“Caroline Buchanan has shown that she is capable of overcoming whatever life throws in front of her,” writes sports columnist TIM GAVEL
CANBERRA’S Josh Armstrong does a pretty good job at keeping things close to his chest; he is also one of the more composed 18-year-olds you are likely to come across.
It’s probably not a bad thing because his chosen field is golf; he is Australia’s top-ranked junior boy’s golfer and ranked eighth in the men’s amateur rankings.
With schooling at Burgmann College almost out of the way, his focus will now turn to making one of the biggest decisions of his life – stay as an amateur and head to one of the American colleges clamouring for him to be part of their programs or turn professional?
According to Josh: “There is not much difference between the amateurs and pros. Golf’s golf! But with the amateurs there is less going on around you.”
My observation is that the pro circuit can be a bit of a circus with managers, agents, sponsors and tournament organisers pulling players in different directions, coupled with the constant pressure of securing places in tournaments.
As an amateur, the players are left to focus on the game itself. There is an element of purity in amateur golf. There is not the pressure created by the lure of playing for money. On the other side of the coin, the financial appeal of turning professional can’t be easily discounted.
“You look at what a lot of guys have done, they were in a similar position to me,” says Josh.
“From that sense, it makes you want to turn pro pretty quickly.”
So, does he stay or does he go?
“Both are going to do wonders for my golf. I haven’t decided what I am going to do yet. I do have offers in the [United] States, but I feel comfortable here,” he says.
It is an old head that doesn’t rush into the attraction of turning professional straight away and Josh definitely has “an old head’.
“I need to make sure I am doing it properly,” he says.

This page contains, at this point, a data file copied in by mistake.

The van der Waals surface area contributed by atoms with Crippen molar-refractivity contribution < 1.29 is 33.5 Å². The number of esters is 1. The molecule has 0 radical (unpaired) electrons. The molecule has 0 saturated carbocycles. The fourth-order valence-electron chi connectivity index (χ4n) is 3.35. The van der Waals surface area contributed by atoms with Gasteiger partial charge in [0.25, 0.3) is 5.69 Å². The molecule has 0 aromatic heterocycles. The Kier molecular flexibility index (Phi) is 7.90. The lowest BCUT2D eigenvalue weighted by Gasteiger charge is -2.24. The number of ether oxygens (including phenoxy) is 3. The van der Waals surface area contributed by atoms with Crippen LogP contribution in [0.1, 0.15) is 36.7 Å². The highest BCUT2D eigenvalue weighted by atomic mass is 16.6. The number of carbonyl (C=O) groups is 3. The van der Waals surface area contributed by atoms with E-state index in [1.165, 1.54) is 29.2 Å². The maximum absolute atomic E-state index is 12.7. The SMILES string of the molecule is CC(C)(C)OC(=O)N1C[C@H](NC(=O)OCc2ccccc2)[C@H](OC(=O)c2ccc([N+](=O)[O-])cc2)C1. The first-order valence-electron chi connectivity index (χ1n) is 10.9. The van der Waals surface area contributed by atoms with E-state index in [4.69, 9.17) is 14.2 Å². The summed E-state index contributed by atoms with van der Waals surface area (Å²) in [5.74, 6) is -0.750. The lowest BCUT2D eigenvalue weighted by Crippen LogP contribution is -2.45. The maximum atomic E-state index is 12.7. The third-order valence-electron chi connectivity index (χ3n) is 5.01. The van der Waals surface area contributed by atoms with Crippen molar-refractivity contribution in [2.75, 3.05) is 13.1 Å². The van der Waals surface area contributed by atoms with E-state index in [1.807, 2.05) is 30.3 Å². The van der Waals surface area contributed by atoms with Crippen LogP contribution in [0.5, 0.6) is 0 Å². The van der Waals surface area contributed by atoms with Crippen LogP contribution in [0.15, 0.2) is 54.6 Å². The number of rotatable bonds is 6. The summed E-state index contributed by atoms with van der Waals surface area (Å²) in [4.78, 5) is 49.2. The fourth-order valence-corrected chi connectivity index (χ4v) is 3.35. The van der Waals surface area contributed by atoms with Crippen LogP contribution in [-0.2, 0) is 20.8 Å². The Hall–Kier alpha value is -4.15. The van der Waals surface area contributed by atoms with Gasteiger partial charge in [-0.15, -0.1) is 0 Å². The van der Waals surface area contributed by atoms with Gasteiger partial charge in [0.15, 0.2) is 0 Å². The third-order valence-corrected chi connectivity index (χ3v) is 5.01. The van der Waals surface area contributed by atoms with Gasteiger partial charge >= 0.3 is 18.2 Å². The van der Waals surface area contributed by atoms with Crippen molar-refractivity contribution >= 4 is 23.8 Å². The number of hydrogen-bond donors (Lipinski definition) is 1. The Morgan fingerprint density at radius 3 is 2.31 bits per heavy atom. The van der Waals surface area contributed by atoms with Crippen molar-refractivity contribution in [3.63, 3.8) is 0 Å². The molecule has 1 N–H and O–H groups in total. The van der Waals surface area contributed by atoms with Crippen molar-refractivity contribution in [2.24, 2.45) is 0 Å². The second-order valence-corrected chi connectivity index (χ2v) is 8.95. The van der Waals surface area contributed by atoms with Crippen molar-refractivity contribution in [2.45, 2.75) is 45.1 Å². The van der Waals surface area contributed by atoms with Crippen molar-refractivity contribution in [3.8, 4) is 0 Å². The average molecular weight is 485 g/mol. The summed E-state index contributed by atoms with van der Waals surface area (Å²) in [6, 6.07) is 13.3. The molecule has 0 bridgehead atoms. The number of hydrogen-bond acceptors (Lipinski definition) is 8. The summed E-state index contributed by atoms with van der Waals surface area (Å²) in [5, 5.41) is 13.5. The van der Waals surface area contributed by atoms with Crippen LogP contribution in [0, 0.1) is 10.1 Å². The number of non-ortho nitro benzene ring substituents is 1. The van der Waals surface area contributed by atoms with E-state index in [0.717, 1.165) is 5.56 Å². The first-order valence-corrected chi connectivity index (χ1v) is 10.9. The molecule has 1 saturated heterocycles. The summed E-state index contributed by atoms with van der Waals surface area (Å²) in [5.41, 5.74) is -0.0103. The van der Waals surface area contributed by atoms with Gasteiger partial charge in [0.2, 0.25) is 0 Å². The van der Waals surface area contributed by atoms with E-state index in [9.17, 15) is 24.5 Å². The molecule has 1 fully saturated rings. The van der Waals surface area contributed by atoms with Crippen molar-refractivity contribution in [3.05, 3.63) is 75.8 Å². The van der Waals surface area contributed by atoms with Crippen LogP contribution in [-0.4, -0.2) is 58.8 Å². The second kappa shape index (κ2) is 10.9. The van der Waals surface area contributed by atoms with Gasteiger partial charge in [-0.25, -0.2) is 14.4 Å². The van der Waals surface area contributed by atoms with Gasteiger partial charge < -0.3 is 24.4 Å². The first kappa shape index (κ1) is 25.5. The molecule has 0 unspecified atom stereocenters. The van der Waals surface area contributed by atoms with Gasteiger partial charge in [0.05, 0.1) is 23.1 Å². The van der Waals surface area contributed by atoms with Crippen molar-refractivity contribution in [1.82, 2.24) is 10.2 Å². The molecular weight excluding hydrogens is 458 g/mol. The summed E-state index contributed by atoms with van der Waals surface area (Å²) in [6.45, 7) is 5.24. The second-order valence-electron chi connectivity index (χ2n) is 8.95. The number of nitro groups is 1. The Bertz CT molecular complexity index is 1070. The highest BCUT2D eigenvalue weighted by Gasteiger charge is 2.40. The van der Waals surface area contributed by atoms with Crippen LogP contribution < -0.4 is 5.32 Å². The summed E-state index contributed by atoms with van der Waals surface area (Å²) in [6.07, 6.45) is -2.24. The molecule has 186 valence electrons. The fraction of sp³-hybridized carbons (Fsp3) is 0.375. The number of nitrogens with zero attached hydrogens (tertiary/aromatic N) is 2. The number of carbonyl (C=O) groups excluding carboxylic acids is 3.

There are plenty of players who have gone from college to the pros in the US. They start on the American mini-tours, which can be costly. By some estimates it can cost about $50,000 to cover living expenses. For the PGA tour, the estimated cost is $110,000. However, with a couple of really good performances through the year, a player can easily cover the costs, but then there is the pressure of playing week-in-week-out to keep your tour playing card.
Josh has sought good advice, talking to Matt Millar at Gold Creek. He also spent time with Adam Scott and Jason Day in September while playing in the Junior President’s Cup in New Jersey.
Josh says: “There were things I learnt from those guys, it wasn’t necessarily just what they were saying, it was observing things I can implement and changes that I can make to improve.”
In many ways Josh has spent his life mining for improvements. He first held a golf stick as a one year old going on to win the Junior European Championship at 12 as well as the Australian Schools under-19 title. It’s been a breathtaking ride so far.
By his own admission Josh loves golf and is obsessive about the sport.
“There are times when I have to force myself to take a break for an hour or so,” he says.
“There are times when I go through a rough patch and have to grit my teeth. There are other times though when I am playing well and I just want to keep going. You have to be patient with golf.”
As he resists the temptation to rush into turning professional, it appears patience is one of his many virtues.